Please see below a list of our frequently asked questions related to IR35
IR35 (also known as the Intermediaries Legislation) is tax avoidance law that came into force in 2000.
The purpose of IR35 is to identify when a worker is really a “disguised employee” and is working as a contractor to benefit from associated tax perks. This is often seen where a contractor provides services via a limited company – known as a Personal Service Company.
Although HMRC are keen to look closely at anyone running a Personal Service Company (PSC) there is no official definition of a PSC.
Typically, a PSC is a limited company that has a sole director who owns most, or all, of the company’s shares and provides consultancy services to an end client.
A worker who is contracted to fill a position (often permanent) within a company, who is paid on a contract basis to avoid the tax and National Insurance associated with employment (PAYE).
If you’re a contractor providing a service to one client on a long-term basis you are at particular risk of being caught under IR35, as you could be considered to be a ‘disguised employee’.
A contract review, along with a check on your working practices will be required to determine your IR35 status.
If you are "outside IR35" you are seen to not be caught by the legislation. In other words, you are legitimately working within the law, and can work as an independent contractor.
If you are "inside IR35" you are seento be caught by the legislation and although you can continue to provide services via a limited company, the tax perks and advantages are essentially lost as you must pay yourself the majority of your income on a PAYE basis and pay the associated tax and National Insurance.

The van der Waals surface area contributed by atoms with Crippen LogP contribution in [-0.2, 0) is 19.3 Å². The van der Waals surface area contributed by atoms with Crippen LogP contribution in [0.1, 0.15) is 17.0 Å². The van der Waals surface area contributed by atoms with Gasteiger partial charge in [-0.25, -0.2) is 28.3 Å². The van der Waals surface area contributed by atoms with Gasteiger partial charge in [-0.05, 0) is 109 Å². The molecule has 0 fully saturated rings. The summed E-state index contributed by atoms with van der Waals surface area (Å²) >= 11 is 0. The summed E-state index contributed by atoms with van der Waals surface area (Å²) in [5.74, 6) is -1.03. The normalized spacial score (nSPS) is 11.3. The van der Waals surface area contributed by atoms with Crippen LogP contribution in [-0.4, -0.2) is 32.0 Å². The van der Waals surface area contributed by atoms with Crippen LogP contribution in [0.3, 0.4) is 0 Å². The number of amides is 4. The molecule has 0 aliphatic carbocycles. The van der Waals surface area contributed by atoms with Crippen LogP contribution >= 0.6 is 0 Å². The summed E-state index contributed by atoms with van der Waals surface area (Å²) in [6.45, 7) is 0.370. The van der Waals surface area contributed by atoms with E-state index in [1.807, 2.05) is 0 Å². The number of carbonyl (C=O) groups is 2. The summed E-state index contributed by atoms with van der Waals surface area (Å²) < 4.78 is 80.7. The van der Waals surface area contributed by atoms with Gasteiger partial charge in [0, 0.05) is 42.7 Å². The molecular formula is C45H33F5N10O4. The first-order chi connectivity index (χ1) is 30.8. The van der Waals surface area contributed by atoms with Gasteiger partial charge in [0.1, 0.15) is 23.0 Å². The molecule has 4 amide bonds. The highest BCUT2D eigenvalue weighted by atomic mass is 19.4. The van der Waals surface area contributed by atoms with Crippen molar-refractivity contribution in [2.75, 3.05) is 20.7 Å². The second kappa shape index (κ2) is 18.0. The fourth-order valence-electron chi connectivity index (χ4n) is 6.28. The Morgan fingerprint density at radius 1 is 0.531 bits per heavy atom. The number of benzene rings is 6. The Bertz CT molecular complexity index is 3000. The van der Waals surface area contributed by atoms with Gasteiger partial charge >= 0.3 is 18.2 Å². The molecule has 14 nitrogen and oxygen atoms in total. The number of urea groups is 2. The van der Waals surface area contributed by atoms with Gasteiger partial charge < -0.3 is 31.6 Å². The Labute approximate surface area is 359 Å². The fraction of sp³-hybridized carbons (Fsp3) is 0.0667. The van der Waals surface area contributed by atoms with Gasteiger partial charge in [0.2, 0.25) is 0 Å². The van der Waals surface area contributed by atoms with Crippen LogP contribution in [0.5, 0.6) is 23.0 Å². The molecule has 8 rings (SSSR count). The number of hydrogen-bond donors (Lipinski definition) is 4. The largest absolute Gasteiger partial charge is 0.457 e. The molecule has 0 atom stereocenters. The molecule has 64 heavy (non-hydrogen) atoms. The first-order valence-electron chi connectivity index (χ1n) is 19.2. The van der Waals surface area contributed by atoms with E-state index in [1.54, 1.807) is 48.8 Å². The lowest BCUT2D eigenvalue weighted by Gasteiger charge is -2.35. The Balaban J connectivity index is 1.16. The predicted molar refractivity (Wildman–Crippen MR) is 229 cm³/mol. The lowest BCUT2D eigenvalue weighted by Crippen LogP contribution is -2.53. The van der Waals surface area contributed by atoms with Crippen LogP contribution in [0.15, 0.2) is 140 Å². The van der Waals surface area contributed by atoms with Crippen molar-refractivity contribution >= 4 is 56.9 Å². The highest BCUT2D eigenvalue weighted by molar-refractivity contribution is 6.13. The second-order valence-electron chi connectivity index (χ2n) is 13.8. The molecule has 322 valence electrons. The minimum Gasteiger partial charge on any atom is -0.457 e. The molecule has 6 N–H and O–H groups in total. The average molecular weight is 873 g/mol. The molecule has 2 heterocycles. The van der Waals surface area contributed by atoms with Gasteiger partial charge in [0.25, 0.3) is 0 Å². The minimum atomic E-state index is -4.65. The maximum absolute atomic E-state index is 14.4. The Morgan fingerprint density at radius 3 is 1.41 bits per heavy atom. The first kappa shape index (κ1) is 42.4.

HMRC introduced an online tool - Check Employment Status for Tax (CEST) which you can use as a guide - but this has come under extreme criticism across the industry.
IR35 is complicated - there are many grey areas.
We recommend that you get a thorough Contract and Working Practices Review from an expert. Nicola, our Founder, has worked in the contractor industry for 9 years and has a wealth of experience in IR35 - get in touch for more details.
When assessing your IR35 status, you should consider the following factors, and bear in mind that these are the factors HMRC would look as if you were involved in an IR35 review.
3. Part and Parcel
5. Mutuality of Obligation
6. Financial Risk
One of the key indicators or tests of IR35 status is Control.
To work outside IR35, the contract and working practices must demonstrate that you (the worker) have significant control over the work that is done including how and when the work is carried out. If the contract indicates that the client has a high level of control - this points towards a status of employment.
One of the key indicators or tests of IR35 status is Substitution.
To work outside IR35, the contract and working practices must demonstrate that you (the worker) have the ability and right to send a replacement/subsitute worker in your place. It is important to note that it is not always enough for the contract to state that you can provide a substitute if in reality, that would not be possible.
One of the key indicators or tests of IR35 status is whether a worker is seen as Part and Parcel of the business.
To work outside IR35, the contract and working practices must demonstrate that you (the worker) are independent and work accordingly. It is important that there are clear differences between the way a contractor and an employed member of staff in the same workplace are treated and perceived.
For example; being provided with a company parking space, access to company benefits and being referred to as integral to the business, would point quite clearly to a status of employment.
Effective Accounting are contractor and IR35 specialists.
We have extensive knowledge of the legislation and follow the changes within the industry carefully to ensure we are ahead of the game for all our clients.